The Royal Coat of Arms appear in every courtroom in England and Wales (with the exception of the Magistrates’ court in the City of London*), to demonstrate that justice comes from the monarch and that a law court is part of the Royal Court.
The presence of the Royal Arms explains why lawyers and court officials bow to the judge or magistrates’ bench when they enter the room. They aren’t bowing to the judge – they are bowing to the coat of arms, to show respect for the King’s justice.Traditions of the courts judiciary.uk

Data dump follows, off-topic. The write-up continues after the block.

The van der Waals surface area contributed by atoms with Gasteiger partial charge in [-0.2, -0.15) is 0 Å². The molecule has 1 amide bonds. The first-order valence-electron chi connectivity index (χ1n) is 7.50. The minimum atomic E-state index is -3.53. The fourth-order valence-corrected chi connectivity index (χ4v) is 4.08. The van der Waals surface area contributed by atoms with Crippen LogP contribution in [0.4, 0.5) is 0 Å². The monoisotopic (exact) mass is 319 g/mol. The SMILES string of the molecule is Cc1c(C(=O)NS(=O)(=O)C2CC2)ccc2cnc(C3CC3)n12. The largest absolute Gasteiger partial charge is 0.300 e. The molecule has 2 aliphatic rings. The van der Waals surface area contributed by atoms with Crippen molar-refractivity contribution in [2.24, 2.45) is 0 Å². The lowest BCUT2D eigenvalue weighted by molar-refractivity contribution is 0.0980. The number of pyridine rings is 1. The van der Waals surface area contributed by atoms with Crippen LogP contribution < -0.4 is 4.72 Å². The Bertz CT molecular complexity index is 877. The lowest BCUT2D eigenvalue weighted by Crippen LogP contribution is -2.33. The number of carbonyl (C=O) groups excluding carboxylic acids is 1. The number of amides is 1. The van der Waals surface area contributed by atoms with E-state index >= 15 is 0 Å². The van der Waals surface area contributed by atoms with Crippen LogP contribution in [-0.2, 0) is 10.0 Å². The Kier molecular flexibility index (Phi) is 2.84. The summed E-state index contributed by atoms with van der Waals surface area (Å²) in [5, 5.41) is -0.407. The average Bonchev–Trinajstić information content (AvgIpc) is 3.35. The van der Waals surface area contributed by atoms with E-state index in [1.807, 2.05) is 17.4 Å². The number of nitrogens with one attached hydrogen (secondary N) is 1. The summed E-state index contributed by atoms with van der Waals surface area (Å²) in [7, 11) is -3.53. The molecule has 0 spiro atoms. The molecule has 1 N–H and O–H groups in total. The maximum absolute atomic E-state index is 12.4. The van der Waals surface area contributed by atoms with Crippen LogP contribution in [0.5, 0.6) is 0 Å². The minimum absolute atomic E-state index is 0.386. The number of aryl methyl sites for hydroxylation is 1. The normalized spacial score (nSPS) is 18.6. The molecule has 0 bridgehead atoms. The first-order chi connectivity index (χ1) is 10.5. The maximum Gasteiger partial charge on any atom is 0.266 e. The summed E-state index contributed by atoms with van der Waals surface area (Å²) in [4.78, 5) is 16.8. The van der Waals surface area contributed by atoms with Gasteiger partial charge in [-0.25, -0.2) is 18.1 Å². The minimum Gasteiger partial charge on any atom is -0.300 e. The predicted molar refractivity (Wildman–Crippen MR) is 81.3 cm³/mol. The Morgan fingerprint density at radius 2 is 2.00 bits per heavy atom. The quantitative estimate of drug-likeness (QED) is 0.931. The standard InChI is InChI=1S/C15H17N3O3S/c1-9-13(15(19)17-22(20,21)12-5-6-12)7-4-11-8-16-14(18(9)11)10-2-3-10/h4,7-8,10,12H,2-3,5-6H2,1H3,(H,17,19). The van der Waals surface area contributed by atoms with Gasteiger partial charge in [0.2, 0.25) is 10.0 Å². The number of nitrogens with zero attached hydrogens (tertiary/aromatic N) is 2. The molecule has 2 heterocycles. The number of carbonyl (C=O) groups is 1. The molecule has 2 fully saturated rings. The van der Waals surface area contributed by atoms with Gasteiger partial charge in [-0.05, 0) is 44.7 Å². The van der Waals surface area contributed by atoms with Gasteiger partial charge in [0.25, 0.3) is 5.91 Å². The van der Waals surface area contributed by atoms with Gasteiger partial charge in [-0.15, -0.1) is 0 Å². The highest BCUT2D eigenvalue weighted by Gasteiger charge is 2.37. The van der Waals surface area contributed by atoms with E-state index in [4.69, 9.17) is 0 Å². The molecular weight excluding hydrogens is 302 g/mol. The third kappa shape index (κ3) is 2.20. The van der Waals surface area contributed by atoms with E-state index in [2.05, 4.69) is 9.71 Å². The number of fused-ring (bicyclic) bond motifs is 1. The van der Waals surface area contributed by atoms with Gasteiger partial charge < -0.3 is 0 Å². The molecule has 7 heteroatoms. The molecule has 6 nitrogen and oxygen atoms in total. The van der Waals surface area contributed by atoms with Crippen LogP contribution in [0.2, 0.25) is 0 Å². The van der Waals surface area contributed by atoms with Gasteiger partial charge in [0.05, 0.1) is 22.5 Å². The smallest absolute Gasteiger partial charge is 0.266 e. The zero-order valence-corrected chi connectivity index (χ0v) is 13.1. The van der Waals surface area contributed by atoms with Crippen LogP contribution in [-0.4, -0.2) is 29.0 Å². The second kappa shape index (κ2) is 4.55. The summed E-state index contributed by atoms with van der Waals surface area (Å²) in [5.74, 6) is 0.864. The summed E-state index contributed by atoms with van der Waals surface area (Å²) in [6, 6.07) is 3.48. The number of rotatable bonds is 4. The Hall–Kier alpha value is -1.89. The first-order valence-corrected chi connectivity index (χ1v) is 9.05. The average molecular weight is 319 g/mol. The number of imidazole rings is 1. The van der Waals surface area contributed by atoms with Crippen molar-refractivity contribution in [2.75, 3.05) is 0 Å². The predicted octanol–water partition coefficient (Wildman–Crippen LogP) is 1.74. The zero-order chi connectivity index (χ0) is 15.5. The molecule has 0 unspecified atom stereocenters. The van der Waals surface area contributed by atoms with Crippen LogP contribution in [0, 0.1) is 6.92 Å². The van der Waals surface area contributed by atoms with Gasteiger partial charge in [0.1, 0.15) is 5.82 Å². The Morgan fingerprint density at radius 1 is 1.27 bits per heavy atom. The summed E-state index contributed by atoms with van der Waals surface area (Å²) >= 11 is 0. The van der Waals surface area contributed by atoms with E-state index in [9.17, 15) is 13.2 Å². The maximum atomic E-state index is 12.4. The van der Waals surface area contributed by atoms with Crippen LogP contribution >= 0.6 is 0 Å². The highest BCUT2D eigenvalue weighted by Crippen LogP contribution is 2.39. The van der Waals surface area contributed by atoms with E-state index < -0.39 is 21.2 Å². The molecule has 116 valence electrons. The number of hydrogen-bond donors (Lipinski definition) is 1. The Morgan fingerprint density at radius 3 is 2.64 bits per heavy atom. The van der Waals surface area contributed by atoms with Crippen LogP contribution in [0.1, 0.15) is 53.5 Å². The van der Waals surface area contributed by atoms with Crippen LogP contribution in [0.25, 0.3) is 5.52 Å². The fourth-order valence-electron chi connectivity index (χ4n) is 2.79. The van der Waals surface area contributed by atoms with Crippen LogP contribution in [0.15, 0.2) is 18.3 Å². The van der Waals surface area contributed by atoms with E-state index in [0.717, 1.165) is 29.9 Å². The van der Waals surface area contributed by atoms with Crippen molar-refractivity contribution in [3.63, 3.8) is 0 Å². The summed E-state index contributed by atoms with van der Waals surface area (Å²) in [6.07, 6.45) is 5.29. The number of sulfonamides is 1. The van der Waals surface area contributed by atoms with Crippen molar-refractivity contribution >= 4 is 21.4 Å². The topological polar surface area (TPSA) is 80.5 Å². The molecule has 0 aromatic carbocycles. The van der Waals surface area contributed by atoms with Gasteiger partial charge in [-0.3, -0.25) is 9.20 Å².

You may see some people bow to the judge or magistrate when they walk in or out of the hearing room. You don’t have to do this, but you can if you want to.What to expect coming to a court or tribunal HMCTS
It’s interesting that HMCTS think that “people” are bowing to the judge or magistrate when this is clearly wrong according the judiciary !
In answer the question Do You Have to Bow to a Judge ? :-
No you do not have to bow to a Judge.
Read our review of Gavin Howe Barrister
* Why doesn’t the Royal Coat of Arms appear in the Magistrates’ court in the City of London ? will be covered in a future article.
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